Electronic horizon takes centre stage at Continental’s CES exhibit
eHorizon is Continental’s concept of exploiting topographical and traffic-related information for the control of systems in the vehicle that control the longitudinal dynamics, i.e. speed. For instance, the motor controller reduces the fuel intake already in expectation of an imminent downward slope, a red traffic light or a traffic congestion it has become aware of through V2V communications. This kind of forward-thinking driving style helps reducing fuel consumption and thus CO2 emission. A current version of the eHorizon software is implemented in Scania trucks; the system helped to reduce the fuel consumption of the Scania fleet by a total of 63 million litres of diesel fuel since 2012, estimates Continental.
At CES 2015, Continental will demonstrate the next step of eHorizon evolution, achieved in collaboration with IBM and Nokia subsidiary HERE which is dedicated to creating digital maps. The connection with what Continental calls "Location Cloud" – a cloud containing topographical data – and real-time traffic data keeps the navigation map current, taking into account dynamic events like weather, accidents or traffic congestions. The topographical data are provided by HERE whereas IBM contributes the Connected Car Cloud Analytics. "Through the data from the cloud, eHorizon transforms the conventional navigational map into a highly precise, continuously updated information platform that can be utilised for much more than just finding the right way," explained Helmut Matschi, who as general manager of Continental’s Division Interior oversees the development of eHorizon. "This increases safety, fuel efficiency and driving comfort in passenger cars and trucks alike."
At CES, Continental’s exhibits will be centred on the eHorizon, highlighting how other electronics components of the vehicle like displays, access technologies, connectivity, infotainment, driver assistance systems and powertrain management can benefit from the vehicle’s connection to the cloud.
Driver assistance systems as well as actuators like brake or steering can be prepared to react to imminent traffic situations even before the vehicle’s sensors or the driver become aware of them. For instance, if the dynamic horizon is aware of a traffic stall after a road bend, an automated vehicle can slow down softly instead of initiating a forced slowdown once the car’s own sensors determine that there is a congestion. Other interesting application cases could include optimising the powertrain of hybrid drive vehicles or maximising the driving range of electric cars. The 3D road profile from HERE with inclines and declines as well as dynamic traffic and weather information can have a significant impact on the driving range of electric vehicles. Likewise, hybrid vehicles can extend their electric range if they can utilise dynamic traffic information. At the CES, Continental will demonstrate how these data can be utilised for Continental’s 48V Eco Drive System which are equipped with predictive energy management.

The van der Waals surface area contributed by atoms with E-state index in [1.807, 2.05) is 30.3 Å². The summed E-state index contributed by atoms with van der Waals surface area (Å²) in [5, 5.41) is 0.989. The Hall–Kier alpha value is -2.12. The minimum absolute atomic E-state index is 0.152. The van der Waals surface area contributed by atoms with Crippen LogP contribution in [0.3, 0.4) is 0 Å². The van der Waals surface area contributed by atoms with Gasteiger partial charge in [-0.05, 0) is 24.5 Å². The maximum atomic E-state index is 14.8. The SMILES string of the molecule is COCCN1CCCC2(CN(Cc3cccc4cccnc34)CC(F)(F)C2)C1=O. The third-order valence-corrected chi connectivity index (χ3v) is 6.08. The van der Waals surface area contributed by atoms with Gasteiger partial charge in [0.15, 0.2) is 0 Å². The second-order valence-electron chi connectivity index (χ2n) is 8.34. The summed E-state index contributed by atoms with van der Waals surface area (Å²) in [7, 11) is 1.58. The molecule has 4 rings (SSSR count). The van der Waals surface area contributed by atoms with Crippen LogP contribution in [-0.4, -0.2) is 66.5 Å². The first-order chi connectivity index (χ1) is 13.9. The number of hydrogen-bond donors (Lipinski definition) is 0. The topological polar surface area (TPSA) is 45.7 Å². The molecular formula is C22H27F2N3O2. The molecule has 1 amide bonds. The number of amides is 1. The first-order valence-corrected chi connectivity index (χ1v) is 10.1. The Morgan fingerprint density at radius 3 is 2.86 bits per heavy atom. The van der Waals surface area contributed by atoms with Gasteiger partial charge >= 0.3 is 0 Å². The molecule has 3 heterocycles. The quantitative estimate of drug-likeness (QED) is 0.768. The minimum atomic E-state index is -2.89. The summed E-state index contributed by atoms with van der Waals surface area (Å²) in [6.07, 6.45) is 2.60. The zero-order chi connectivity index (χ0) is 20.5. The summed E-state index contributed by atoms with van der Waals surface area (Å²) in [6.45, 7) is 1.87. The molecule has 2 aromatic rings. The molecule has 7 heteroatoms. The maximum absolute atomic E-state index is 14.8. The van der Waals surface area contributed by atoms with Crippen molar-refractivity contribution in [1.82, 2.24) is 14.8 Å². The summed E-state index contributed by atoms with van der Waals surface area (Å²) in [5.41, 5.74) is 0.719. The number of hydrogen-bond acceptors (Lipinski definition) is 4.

An important aspect is that the eHorizon platform can access sensor data from other vehicles as well as from sources in the internet. eHorizon’s navigation data are held in the Location Cloud from where they are transmitted into the car as relevant map snippets for the respective road section. Continental provides the hardware for the vehicle and also develops server-side algorithms that extract the relevant data from a variety of sources including vehicle-based sensors and commercial traffic data providers.
According to the tier one, the eHorizon already in its current version can help to reduce the fuel consumption by 3%. The eHorizon technology is implemented in the predictive cruise control system at truck manufacturer Scania. In this implementation, eHorizon generates a three-dimensional profile of the route out of on the data stored in the navigation system, the digital map from HERE and the GPS signal. This profile is forwarded to the cruise control, enabling it to automatically adapt the speed to the road section ahead.